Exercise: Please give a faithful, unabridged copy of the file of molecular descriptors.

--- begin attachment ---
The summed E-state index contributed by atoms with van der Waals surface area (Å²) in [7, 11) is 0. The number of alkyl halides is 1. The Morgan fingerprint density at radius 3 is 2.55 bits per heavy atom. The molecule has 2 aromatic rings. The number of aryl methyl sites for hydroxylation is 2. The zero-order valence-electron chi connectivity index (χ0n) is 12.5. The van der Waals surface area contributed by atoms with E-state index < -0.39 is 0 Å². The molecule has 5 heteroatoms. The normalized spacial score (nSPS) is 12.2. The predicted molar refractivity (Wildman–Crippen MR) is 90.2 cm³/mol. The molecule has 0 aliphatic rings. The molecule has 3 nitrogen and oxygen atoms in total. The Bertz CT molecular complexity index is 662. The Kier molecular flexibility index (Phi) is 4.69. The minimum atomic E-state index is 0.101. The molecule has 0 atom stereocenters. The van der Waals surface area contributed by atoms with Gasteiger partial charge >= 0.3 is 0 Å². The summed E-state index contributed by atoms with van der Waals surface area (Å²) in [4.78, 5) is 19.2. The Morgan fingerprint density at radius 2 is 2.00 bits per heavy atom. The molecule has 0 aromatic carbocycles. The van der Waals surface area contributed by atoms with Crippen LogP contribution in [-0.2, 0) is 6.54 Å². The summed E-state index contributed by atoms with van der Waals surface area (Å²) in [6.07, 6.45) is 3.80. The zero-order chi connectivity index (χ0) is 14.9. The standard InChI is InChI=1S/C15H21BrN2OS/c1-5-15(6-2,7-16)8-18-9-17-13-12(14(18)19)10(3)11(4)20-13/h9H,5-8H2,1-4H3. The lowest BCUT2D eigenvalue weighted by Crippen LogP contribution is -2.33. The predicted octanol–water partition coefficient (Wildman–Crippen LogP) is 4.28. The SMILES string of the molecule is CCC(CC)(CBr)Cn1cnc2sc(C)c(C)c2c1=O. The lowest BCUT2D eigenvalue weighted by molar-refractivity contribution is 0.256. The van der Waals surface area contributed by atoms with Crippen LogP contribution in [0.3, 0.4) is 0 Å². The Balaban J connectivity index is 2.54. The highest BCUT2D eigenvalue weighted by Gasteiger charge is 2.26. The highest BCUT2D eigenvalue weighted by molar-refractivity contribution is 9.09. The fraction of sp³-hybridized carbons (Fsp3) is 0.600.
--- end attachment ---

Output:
The summed E-state index contributed by atoms with van der Waals surface area (Å²) in [7, 11) is 0. The number of alkyl halides is 1. The Morgan fingerprint density at radius 3 is 2.55 bits per heavy atom. The molecule has 2 aromatic rings. The number of aryl methyl sites for hydroxylation is 2. The zero-order valence-electron chi connectivity index (χ0n) is 12.5. The van der Waals surface area contributed by atoms with E-state index < -0.39 is 0 Å². The molecule has 5 heteroatoms. The normalized spacial score (nSPS) is 12.2. The predicted molar refractivity (Wildman–Crippen MR) is 90.2 cm³/mol. The molecule has 0 aliphatic rings. The molecule has 3 nitrogen and oxygen atoms in total. The Bertz CT molecular complexity index is 662. The Kier molecular flexibility index (Phi) is 4.69. The minimum atomic E-state index is 0.101. The molecule has 0 atom stereocenters. The van der Waals surface area contributed by atoms with Gasteiger partial charge >= 0.3 is 0 Å². The summed E-state index contributed by atoms with van der Waals surface area (Å²) in [4.78, 5) is 19.2. The Morgan fingerprint density at radius 2 is 2.00 bits per heavy atom. The molecule has 0 aromatic carbocycles. The van der Waals surface area contributed by atoms with Crippen LogP contribution in [-0.2, 0) is 6.54 Å². The summed E-state index contributed by atoms with van der Waals surface area (Å²) in [6.07, 6.45) is 3.80. The zero-order chi connectivity index (χ0) is 14.9. The standard InChI is InChI=1S/C15H21BrN2OS/c1-5-15(6-2,7-16)8-18-9-17-13-12(14(18)19)10(3)11(4)20-13/h9H,5-8H2,1-4H3. The lowest BCUT2D eigenvalue weighted by Crippen LogP contribution is -2.33. The predicted octanol–water partition coefficient (Wildman–Crippen LogP) is 4.28. The SMILES string of the molecule is CCC(CC)(CBr)Cn1cnc2sc(C)c(C)c2c1=O. The lowest BCUT2D eigenvalue weighted by molar-refractivity contribution is 0.256. The van der Waals surface area contributed by atoms with Crippen LogP contribution in [0.3, 0.4) is 0 Å². The Balaban J connectivity index is 2.54. The highest BCUT2D eigenvalue weighted by Gasteiger charge is 2.26. The highest BCUT2D eigenvalue weighted by molar-refractivity contribution is 9.09. The fraction of sp³-hybridized carbons (Fsp3) is 0.600.